Architect Frank Lloyd Wright used his 1889 Oak Park, IL, home and studio as a testing ground for his vision of the architectural style he would call the Prairie School. Wright carefully selected his materials to experiment with cohesive open spaces and roomy hallways. The three-bedroom home, where he and his wife, Catherine Tobin, raised six children, cost $6,000 to build—the equivalent of about $185,000 today.
But Mansion Global acknowledges it was the formal dining room, after an 1895 renovation, that is considered the first example of how each of Mr. Wright’s design elements creates a singular composition, says David Bagnall, curator and director of interpretation at the Frank Lloyd Wright Trust in Chicago. Wright’s designs, including recessed lighting and built-in cabinetry, retain their timelessness. More here.
Take A Digital Tour Of Some Of Wright’s Most Iconic Chicagoland Buildings
Emma Krupp from TimeOut notes that under normal circumstances, visitors from across the world flock to Chicago to take guided tours of the many Frank Lloyd Wright-designed buildings located throughout the city and surrounding suburbs. Those in-person tours aren't being offered at the moment, of course, but if you're looking for a quick diversion during a long workday, you can go inside a few of Wright's most influential Chicagoland buildings via a short series of YouTube tours.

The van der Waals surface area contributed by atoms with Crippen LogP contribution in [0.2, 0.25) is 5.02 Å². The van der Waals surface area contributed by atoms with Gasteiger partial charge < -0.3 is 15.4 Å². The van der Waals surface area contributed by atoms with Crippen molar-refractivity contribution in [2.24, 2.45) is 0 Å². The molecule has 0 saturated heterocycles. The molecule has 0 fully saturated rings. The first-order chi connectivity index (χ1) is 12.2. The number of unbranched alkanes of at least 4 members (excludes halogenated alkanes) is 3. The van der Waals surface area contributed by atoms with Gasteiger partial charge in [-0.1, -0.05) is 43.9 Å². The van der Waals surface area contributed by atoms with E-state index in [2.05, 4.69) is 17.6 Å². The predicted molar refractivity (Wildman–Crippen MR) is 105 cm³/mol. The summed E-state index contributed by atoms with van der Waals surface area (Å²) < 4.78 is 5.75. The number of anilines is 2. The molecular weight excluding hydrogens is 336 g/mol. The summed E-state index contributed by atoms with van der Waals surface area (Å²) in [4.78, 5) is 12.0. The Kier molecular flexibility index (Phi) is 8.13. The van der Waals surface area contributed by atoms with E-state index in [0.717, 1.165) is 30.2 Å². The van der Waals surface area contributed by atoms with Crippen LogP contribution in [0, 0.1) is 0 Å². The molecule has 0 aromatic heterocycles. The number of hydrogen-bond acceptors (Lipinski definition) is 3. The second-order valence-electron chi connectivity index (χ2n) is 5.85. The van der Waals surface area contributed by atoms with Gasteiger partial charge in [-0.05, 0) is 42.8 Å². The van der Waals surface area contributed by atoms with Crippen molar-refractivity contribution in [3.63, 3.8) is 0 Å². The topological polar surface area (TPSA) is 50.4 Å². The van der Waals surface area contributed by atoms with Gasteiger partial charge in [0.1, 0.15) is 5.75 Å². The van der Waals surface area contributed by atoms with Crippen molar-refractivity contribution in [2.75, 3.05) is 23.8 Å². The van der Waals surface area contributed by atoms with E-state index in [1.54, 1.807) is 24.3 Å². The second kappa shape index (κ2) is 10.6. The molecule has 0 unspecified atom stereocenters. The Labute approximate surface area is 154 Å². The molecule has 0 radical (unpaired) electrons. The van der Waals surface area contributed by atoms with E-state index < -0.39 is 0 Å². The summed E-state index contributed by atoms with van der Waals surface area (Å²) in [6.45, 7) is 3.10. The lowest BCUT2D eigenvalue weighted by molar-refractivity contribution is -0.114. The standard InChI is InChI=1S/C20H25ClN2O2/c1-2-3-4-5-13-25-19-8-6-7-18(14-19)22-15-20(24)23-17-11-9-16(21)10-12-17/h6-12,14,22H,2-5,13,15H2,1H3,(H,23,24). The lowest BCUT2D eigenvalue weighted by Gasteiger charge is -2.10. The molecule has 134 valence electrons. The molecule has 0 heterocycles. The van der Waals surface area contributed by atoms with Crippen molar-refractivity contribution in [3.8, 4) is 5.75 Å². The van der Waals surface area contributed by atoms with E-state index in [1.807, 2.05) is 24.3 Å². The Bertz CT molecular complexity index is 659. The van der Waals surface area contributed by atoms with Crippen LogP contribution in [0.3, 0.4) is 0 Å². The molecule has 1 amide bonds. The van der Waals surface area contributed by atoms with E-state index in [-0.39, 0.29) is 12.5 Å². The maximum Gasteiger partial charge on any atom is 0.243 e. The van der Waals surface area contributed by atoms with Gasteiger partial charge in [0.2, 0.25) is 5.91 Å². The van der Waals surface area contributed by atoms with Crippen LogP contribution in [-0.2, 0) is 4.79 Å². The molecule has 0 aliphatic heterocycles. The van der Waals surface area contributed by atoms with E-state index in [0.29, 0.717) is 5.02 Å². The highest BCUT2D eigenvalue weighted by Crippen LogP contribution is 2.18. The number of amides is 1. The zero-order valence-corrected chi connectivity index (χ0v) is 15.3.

"The videos, which cover Hyde Park's Frederick C. Robie House as well as Unity Temple and Wright's home and studio in Oak Park, are brief and not particularly fancy—definitely no 360-degree technology here—but they possess a pleasant and almost ASMR-like charm, with humming ambient background noise, narration delivered in a British accent and slow camera pans tracing the intricate details of Wright's designs. And even if you've been inside the buildings before, it's still fun to check out Wright's famous architectural flourishes, like the gem-like stained glass windows of Unity Temple or the Prairie School-influenced, low-slung horizontal angles of the Robie House; both are Chicago's only World Heritage sites." More here.